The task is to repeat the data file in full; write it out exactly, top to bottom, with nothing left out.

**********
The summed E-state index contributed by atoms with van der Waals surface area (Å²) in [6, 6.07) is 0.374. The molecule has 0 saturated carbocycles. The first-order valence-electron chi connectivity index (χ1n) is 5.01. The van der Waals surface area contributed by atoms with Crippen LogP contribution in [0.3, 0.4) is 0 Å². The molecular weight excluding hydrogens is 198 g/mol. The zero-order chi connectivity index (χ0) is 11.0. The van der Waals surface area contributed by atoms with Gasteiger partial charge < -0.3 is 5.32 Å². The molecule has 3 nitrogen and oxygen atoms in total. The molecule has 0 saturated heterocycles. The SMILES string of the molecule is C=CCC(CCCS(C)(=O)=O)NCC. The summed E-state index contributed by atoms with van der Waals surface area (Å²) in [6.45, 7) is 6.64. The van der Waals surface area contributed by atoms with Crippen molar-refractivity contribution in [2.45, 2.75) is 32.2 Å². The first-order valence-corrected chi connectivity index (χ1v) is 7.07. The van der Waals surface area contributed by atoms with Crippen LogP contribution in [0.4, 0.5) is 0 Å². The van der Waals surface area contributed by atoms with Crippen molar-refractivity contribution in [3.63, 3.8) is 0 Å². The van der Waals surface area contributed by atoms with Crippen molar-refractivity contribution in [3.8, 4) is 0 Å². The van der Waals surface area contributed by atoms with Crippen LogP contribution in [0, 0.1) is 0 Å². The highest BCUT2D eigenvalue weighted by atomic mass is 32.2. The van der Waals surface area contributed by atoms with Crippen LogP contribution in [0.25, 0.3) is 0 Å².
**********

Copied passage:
The summed E-state index contributed by atoms with van der Waals surface area (Å²) in [6, 6.07) is 0.374. The molecule has 0 saturated carbocycles. The first-order valence-electron chi connectivity index (χ1n) is 5.01. The van der Waals surface area contributed by atoms with Crippen LogP contribution in [0.3, 0.4) is 0 Å². The molecular weight excluding hydrogens is 198 g/mol. The zero-order chi connectivity index (χ0) is 11.0. The van der Waals surface area contributed by atoms with Gasteiger partial charge < -0.3 is 5.32 Å². The molecule has 3 nitrogen and oxygen atoms in total. The molecule has 0 saturated heterocycles. The SMILES string of the molecule is C=CCC(CCCS(C)(=O)=O)NCC. The summed E-state index contributed by atoms with van der Waals surface area (Å²) in [6.45, 7) is 6.64. The van der Waals surface area contributed by atoms with Crippen molar-refractivity contribution in [2.45, 2.75) is 32.2 Å². The first-order valence-corrected chi connectivity index (χ1v) is 7.07. The van der Waals surface area contributed by atoms with Crippen LogP contribution in [0.4, 0.5) is 0 Å². The van der Waals surface area contributed by atoms with Crippen molar-refractivity contribution in [3.63, 3.8) is 0 Å². The van der Waals surface area contributed by atoms with Crippen molar-refractivity contribution in [3.8, 4) is 0 Å². The van der Waals surface area contributed by atoms with Crippen LogP contribution in [0, 0.1) is 0 Å². The highest BCUT2D eigenvalue weighted by atomic mass is 32.2. The van der Waals surface area contributed by atoms with Crippen LogP contribution in [0.25, 0.3) is 0 Å².